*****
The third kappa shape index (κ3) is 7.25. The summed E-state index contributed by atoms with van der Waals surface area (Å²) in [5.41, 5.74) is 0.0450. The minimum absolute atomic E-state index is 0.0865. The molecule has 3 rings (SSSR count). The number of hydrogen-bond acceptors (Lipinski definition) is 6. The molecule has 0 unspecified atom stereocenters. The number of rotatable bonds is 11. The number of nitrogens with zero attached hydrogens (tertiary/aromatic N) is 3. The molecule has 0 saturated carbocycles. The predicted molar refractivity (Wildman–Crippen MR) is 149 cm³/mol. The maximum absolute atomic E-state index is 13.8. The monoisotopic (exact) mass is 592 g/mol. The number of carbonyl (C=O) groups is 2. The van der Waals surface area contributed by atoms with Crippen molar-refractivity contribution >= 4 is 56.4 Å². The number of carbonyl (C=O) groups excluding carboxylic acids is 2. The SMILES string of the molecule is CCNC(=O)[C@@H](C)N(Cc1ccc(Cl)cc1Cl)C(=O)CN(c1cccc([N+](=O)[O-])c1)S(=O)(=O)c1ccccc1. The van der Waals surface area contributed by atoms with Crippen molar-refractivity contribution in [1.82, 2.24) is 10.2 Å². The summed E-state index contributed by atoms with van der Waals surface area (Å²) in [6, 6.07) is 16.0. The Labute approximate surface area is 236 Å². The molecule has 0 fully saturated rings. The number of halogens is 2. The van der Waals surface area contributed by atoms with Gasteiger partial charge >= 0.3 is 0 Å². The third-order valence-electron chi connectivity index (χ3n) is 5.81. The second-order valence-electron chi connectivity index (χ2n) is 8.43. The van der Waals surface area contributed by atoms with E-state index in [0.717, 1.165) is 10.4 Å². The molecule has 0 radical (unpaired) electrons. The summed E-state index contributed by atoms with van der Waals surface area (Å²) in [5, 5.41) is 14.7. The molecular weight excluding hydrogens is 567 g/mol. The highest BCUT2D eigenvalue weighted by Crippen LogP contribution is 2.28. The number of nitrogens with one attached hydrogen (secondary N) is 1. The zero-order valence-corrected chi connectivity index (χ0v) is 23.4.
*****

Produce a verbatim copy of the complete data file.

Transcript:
The third kappa shape index (κ3) is 7.25. The summed E-state index contributed by atoms with van der Waals surface area (Å²) in [5.41, 5.74) is 0.0450. The minimum absolute atomic E-state index is 0.0865. The molecule has 3 rings (SSSR count). The number of hydrogen-bond acceptors (Lipinski definition) is 6. The molecule has 0 unspecified atom stereocenters. The number of rotatable bonds is 11. The number of nitrogens with zero attached hydrogens (tertiary/aromatic N) is 3. The molecule has 0 saturated carbocycles. The predicted molar refractivity (Wildman–Crippen MR) is 149 cm³/mol. The maximum absolute atomic E-state index is 13.8. The monoisotopic (exact) mass is 592 g/mol. The number of carbonyl (C=O) groups is 2. The van der Waals surface area contributed by atoms with Crippen molar-refractivity contribution >= 4 is 56.4 Å². The number of carbonyl (C=O) groups excluding carboxylic acids is 2. The SMILES string of the molecule is CCNC(=O)[C@@H](C)N(Cc1ccc(Cl)cc1Cl)C(=O)CN(c1cccc([N+](=O)[O-])c1)S(=O)(=O)c1ccccc1. The van der Waals surface area contributed by atoms with Crippen molar-refractivity contribution in [1.82, 2.24) is 10.2 Å². The summed E-state index contributed by atoms with van der Waals surface area (Å²) in [6, 6.07) is 16.0. The Labute approximate surface area is 236 Å². The molecule has 0 fully saturated rings. The number of halogens is 2. The van der Waals surface area contributed by atoms with Gasteiger partial charge >= 0.3 is 0 Å². The third-order valence-electron chi connectivity index (χ3n) is 5.81. The second-order valence-electron chi connectivity index (χ2n) is 8.43. The van der Waals surface area contributed by atoms with E-state index in [0.717, 1.165) is 10.4 Å². The molecule has 0 radical (unpaired) electrons. The summed E-state index contributed by atoms with van der Waals surface area (Å²) in [5, 5.41) is 14.7. The molecular weight excluding hydrogens is 567 g/mol. The highest BCUT2D eigenvalue weighted by Crippen LogP contribution is 2.28. The number of nitrogens with one attached hydrogen (secondary N) is 1. The zero-order valence-corrected chi connectivity index (χ0v) is 23.4.